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Molecular forms of brain natriuretic peptide and cardiotrophin-1 in the assessment of left ventricular systolic dysfunction after myocardial infarction and in subjects with chronic heart failure

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posted on 15.12.2014, 10:31 by Suneel. Talwar
Heart failure is common, has a poor prognosis and can be treated. The incidence is increasing, partly because of improved survival after myocardial infarction and partly because the population is aging and heart failure is a disease of the elderly. Despite advances in our understanding of the pathophysiology of heart failure, the diagnosis of heart failure remains enigmatic and requires the skills of the physician. Those skills have not yet been superseded by technology. The natriuretic peptide family of hormones have been used extensively to study a range of cardiovascular disorders. Plasma levels of brain natriuretic peptide (BNP-32), are elevated following myocardial infarction and in patients with heart failure with well documented associations of BNP-32 with indices of left ventricular function and prognosis in patients suffering these conditions. Amino-terminal pro brain natriuretic peptide (NT-proBNP) is a recently identified processing fragment of preproBNP (y-BNP) which circulates in plasma in higher concentrations than BNP-32 itself and may represent a more competent marker of underlying left ventricular function. Measurement of plasma NT-proBNP may serve an objective and cost- effective method for investigating ventricular dysfunction in clinical practice. Another candidate peptide for assessing left ventricular systolic dysfunction is Cardiotrophin -1 (CT-1), a member of the growing family lnterleukin-6 (IL-6) related cytokines that function via the glycoprotein 130 signalling pathway. CT-1 was originally identified as a cytokine capable of inducing cardiac hypertrophy. More recent indications from animal work suggest a role for CT-1 in the pathogenesis of left ventricular dysfunction following myocardial infarction and in models of heart failure. There is a clear need to take a broader view of heart failure management and seek to apply improvements in diagnostic methods and treatment more widely in the community for the benefit of all eligible patients. Increased emphasis on the early detection of left ventricular systolic dysfunction and intervention to delay progression and improve long term outcome should be our main priority.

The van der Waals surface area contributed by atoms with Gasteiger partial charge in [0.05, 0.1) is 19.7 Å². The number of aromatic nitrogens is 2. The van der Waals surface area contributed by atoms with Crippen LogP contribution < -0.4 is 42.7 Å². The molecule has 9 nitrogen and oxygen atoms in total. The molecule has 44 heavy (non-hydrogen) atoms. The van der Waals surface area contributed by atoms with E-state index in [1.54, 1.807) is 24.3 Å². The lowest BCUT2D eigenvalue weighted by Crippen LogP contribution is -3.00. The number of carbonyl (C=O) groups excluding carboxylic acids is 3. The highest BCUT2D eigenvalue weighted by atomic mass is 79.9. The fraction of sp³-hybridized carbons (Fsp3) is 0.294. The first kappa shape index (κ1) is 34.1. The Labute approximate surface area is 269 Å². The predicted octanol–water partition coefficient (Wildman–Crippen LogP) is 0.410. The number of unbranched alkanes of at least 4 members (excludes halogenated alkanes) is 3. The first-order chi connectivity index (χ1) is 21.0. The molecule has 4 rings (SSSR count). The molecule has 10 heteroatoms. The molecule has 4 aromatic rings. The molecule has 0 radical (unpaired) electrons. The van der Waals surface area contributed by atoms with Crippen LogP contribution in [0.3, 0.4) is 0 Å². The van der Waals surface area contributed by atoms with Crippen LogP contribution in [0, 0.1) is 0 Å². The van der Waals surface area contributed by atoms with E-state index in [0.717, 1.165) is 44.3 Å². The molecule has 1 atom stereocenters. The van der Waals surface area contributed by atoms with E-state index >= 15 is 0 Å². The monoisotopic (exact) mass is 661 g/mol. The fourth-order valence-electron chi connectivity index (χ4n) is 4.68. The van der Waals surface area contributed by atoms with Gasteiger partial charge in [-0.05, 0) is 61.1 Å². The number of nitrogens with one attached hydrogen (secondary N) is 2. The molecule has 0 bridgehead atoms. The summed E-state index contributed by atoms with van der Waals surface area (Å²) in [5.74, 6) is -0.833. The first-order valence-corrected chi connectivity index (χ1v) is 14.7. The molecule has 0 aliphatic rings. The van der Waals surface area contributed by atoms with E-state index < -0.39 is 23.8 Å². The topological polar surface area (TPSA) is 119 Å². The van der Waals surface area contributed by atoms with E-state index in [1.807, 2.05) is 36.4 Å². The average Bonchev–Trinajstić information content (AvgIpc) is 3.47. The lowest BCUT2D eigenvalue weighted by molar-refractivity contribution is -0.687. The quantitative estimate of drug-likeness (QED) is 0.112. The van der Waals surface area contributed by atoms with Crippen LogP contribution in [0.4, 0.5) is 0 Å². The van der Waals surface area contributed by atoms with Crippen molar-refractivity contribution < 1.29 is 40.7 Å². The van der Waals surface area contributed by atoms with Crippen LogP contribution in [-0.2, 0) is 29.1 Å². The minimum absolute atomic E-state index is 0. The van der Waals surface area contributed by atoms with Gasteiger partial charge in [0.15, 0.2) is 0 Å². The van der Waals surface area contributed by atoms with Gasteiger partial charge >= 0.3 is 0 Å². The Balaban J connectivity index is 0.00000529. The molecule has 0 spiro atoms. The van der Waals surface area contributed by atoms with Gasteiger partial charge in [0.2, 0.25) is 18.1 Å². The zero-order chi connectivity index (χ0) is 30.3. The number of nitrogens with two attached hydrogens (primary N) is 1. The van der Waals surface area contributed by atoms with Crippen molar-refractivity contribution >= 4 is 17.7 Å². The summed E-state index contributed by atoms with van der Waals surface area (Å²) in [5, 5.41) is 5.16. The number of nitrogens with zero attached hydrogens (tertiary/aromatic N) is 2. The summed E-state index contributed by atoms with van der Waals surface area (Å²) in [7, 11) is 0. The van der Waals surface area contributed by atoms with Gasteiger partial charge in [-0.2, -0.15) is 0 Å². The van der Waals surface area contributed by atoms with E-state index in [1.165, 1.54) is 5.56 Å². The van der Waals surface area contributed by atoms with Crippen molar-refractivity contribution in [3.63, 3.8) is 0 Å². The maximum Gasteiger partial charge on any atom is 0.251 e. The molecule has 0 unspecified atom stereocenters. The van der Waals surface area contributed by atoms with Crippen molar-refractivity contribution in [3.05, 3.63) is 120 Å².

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University of Leicester

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